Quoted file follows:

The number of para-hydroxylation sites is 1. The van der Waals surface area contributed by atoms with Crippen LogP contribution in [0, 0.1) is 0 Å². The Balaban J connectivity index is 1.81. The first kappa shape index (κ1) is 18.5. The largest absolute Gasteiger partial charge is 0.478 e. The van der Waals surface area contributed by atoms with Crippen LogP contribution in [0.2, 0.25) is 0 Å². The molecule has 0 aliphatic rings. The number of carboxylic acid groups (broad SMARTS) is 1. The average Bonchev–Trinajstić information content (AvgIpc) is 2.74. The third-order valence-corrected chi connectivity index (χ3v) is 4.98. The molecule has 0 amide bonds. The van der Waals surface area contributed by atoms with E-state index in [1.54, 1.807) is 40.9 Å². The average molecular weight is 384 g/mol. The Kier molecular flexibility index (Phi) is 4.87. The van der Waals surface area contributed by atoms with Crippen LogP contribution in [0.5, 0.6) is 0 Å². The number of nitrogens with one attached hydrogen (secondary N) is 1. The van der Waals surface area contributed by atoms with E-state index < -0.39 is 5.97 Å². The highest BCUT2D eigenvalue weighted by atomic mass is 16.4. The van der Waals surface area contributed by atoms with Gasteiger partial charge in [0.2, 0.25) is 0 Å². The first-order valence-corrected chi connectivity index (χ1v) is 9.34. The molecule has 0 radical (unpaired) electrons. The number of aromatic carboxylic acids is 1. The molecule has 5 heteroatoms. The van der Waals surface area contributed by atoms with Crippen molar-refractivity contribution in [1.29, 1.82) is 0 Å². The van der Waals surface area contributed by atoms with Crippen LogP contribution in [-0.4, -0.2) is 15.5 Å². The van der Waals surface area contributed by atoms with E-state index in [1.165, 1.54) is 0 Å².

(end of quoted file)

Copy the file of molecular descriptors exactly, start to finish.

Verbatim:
The number of para-hydroxylation sites is 1. The van der Waals surface area contributed by atoms with Crippen LogP contribution in [0, 0.1) is 0 Å². The Balaban J connectivity index is 1.81. The first kappa shape index (κ1) is 18.5. The largest absolute Gasteiger partial charge is 0.478 e. The van der Waals surface area contributed by atoms with Crippen LogP contribution in [0.2, 0.25) is 0 Å². The molecule has 0 aliphatic rings. The number of carboxylic acid groups (broad SMARTS) is 1. The average Bonchev–Trinajstić information content (AvgIpc) is 2.74. The third-order valence-corrected chi connectivity index (χ3v) is 4.98. The molecule has 0 amide bonds. The van der Waals surface area contributed by atoms with E-state index in [1.54, 1.807) is 40.9 Å². The average molecular weight is 384 g/mol. The Kier molecular flexibility index (Phi) is 4.87. The van der Waals surface area contributed by atoms with Crippen LogP contribution in [0.5, 0.6) is 0 Å². The number of nitrogens with one attached hydrogen (secondary N) is 1. The van der Waals surface area contributed by atoms with E-state index < -0.39 is 5.97 Å². The highest BCUT2D eigenvalue weighted by atomic mass is 16.4. The van der Waals surface area contributed by atoms with Gasteiger partial charge in [0.2, 0.25) is 0 Å². The first-order valence-corrected chi connectivity index (χ1v) is 9.34. The molecule has 0 radical (unpaired) electrons. The number of aromatic carboxylic acids is 1. The molecule has 5 heteroatoms. The van der Waals surface area contributed by atoms with Crippen molar-refractivity contribution in [1.29, 1.82) is 0 Å². The van der Waals surface area contributed by atoms with Crippen LogP contribution in [-0.4, -0.2) is 15.5 Å². The van der Waals surface area contributed by atoms with E-state index in [1.165, 1.54) is 0 Å².